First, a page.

So LinkedIn’s stock went nuts on its first day of trading today. Now, let me preface everything I say with the fact that I have very little expertise in stocks, IPOs and all the elements in between. However, watching stocks and the furor surrounding them fascinates me.

LinkedIn, valued at $4.5 billion/$45 a share, opened at $80 a share today. It peaked near $120 a share, which technically would have made the initial investors a boatload of cash, and then closed the day at $94.25, still a hefty sum. The first-day craziness might have just been hype related. It could tank tomorrow, but that’s unlikely. I’m thinking it will dip and plateau once the shine wears off.

I’m willing to bet though that other big social media networks and tech stocks were watching LinkedIn like hawks. It is the first major social network to go public, and it has laid the groundwork for the rest. Facebook, Twitter, Quora, GroupOn; all were thinking about their financial future as LinkedIn’s stock flitted wildly like an EKG. I guarantee one of these companies will go public in the next 6-8 months.

Now, even though some LinkedIn folks made some loot today, Henry Blodget (he of Eliot Spitzer/tech stock scandal fame) says they got screwed out of roughly $130 million because they were undervalued by their underwriters. Funny, since some people thought that they were overvalued. And to be honest, I’m not even 100 percent sure of LinkedIn’s business model. Regardless, someone thinks they are valuable. And in the stock world, sometimes that’s all that matters.

It was fun to watch all day, even if I didn’t have anything personal invested in it.

The Columbia Journalism review and Pew’s Project for Excellence in Journalism have both released two dense reports on digital journalism and habits of those that navigate the news, respectively. I haven’t been able to get through both in their entirety, but judging by their overviews and executive summaries they both contain a wealth of information for anyone in the online journalism business.

The Business of Digital Journalism from the Columbia Journalism Review is a weighty 140-page report by CJR Dean Bill Grueskin, Prof. Ava Seave and Ph.D. candidate Lucas Graves. The report is conveniently broken down into nine chapters that examine different areas of the digital journalism business such as niche sites, aggregation and traffic patterns.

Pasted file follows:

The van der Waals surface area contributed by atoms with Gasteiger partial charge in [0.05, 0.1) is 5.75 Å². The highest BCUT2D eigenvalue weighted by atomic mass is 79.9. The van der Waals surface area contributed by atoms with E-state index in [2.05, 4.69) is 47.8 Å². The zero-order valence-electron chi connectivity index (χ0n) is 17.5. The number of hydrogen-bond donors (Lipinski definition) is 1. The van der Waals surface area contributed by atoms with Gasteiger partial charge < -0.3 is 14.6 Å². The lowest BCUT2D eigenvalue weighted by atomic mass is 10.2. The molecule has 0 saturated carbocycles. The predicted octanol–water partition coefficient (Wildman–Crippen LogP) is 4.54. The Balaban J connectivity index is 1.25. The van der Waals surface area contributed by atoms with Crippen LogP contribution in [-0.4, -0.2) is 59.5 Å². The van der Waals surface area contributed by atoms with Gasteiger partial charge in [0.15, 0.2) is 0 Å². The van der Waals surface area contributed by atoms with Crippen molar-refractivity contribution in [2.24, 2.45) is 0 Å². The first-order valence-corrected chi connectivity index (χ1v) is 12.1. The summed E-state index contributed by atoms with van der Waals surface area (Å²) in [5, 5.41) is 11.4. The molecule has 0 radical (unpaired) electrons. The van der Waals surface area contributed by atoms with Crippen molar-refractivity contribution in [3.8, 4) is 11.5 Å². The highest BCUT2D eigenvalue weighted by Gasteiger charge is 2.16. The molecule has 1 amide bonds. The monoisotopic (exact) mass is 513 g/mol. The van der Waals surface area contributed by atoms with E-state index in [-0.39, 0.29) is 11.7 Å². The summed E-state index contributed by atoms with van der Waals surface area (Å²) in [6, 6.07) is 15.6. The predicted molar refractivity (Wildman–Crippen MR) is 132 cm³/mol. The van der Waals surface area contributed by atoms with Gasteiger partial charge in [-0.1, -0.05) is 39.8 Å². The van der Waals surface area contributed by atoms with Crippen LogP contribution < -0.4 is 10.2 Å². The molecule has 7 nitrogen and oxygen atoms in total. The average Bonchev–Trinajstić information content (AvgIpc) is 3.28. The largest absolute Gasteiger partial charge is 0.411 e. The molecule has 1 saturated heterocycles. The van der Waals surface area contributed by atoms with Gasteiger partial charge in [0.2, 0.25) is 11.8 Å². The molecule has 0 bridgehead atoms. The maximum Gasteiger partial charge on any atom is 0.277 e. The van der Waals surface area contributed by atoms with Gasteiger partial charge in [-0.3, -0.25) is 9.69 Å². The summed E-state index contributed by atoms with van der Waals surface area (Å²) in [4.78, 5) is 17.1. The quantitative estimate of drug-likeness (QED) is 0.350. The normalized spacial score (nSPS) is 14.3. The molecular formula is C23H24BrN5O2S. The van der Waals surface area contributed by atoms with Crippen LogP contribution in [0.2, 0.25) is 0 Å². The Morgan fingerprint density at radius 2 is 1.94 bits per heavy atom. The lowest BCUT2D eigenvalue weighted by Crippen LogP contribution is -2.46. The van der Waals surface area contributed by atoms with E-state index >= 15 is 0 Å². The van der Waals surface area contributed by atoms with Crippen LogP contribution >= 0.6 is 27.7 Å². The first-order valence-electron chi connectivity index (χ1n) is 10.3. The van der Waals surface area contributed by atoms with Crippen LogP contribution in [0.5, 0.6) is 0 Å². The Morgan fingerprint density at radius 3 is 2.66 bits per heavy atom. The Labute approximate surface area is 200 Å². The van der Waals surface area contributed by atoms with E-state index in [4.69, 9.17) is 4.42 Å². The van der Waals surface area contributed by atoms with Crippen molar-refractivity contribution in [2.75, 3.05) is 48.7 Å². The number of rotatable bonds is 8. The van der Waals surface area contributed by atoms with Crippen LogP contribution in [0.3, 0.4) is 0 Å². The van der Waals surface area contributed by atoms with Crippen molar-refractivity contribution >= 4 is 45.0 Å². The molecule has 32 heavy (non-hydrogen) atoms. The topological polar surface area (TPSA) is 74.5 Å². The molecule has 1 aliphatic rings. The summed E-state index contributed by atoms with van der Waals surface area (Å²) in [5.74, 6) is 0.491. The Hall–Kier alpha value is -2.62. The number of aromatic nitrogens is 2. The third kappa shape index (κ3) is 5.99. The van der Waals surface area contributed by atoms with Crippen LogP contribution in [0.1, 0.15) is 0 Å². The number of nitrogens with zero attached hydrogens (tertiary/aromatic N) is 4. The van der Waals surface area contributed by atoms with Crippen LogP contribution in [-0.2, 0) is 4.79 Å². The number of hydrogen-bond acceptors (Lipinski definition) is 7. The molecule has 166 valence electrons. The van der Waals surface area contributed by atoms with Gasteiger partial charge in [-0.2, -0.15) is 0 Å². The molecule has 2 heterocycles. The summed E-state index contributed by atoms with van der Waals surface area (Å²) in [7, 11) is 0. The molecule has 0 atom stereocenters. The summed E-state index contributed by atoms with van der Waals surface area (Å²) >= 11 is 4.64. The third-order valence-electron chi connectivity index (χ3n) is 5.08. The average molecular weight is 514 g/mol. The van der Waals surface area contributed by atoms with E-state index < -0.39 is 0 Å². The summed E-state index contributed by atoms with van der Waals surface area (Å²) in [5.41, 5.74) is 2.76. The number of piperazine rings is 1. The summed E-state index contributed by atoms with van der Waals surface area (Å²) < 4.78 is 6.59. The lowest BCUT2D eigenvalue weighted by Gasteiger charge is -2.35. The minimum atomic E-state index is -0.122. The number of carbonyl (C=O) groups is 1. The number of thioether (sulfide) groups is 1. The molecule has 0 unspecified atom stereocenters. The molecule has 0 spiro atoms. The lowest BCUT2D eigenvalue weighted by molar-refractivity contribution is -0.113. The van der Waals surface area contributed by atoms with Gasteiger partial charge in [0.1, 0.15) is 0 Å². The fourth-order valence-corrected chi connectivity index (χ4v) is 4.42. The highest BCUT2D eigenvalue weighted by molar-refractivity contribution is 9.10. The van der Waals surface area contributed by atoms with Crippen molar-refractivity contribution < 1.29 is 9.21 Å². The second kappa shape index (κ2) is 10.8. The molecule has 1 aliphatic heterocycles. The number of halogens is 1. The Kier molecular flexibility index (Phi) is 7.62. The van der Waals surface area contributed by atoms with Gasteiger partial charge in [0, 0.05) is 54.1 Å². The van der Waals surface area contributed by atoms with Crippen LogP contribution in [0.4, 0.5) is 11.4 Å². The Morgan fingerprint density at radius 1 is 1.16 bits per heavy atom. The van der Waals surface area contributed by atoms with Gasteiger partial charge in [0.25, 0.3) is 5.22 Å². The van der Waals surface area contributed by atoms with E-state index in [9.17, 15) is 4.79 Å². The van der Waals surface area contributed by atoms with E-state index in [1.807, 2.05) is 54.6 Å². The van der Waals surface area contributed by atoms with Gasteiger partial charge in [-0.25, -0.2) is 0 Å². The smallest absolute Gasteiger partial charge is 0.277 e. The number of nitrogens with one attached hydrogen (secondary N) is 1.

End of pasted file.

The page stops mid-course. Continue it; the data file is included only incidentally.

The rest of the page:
From the Conclusion:

Here’s the problem: Journalists just don’t understand their business.”

That’s the diagnosis from Randall Rothenberg, a former New York Times media reporter who heads the Interactive Advertising Bureau, a trade group representing publishers and marketers.

Whether or not you agree with his sweeping characterization, it’s clear that many sectors of the traditional news industry have been slow to embrace changes brought on by digital technology. They also have been flummoxed by competitors who invest minimally in producing original content but have siphoned off some of the most profitable parts of the business.

Navigating the News Online from Pew’s Project for Excellence in Journalism looks at the way online news consumers are finding the content they want to see and the value of aggregation services and social networking sites. Again, there’s a lot to get through but it is great chunk of research for any online journalism organization that is trying to leverage the various avenues readers have to find their content online.

From the Summary:

Overall, the findings suggest that there is not one group of news consumers online but several, each of which behaves differently. These differences call for news organizations to develop separate strategies to serve and make money from each audience.

The findings also reveal that while search aggregators remain the most popular way users find news, the universe of referring sites is diverse. Social media is rapidly becoming a competing driver of traffic. And far from obsolete, home pages are usually the most popular page for most of the top news sites.

I’m looking forward to reading them in full later this week when I can carve out the time. Both reports are available as PDFs.

What can be said that hasn’t already been said? It’s a big deal, albeit a bit symbolic, and the way the news disseminated across Twitter was amazing to watch. That said, I’ll just share a picture that is making the rounds that is very cool.

P050111PS-0210

Though I must say, after ’24’ and ‘The West Wing,’ I’m a little disappointed in the actual Situation Room.

An amusing list of “story needs/wants” from an Associated Press communication.

AP MEMBERS STATEWIDE WANT:
— Train wrecks, airplane crashes, drownings, unusual deaths, farm and traffic fatalities.
— Meetings where action of statewide interest is taken or a prominent person speaks.
— Riots, demonstrations, strikes.
— Major fires, explosions, chemical spills.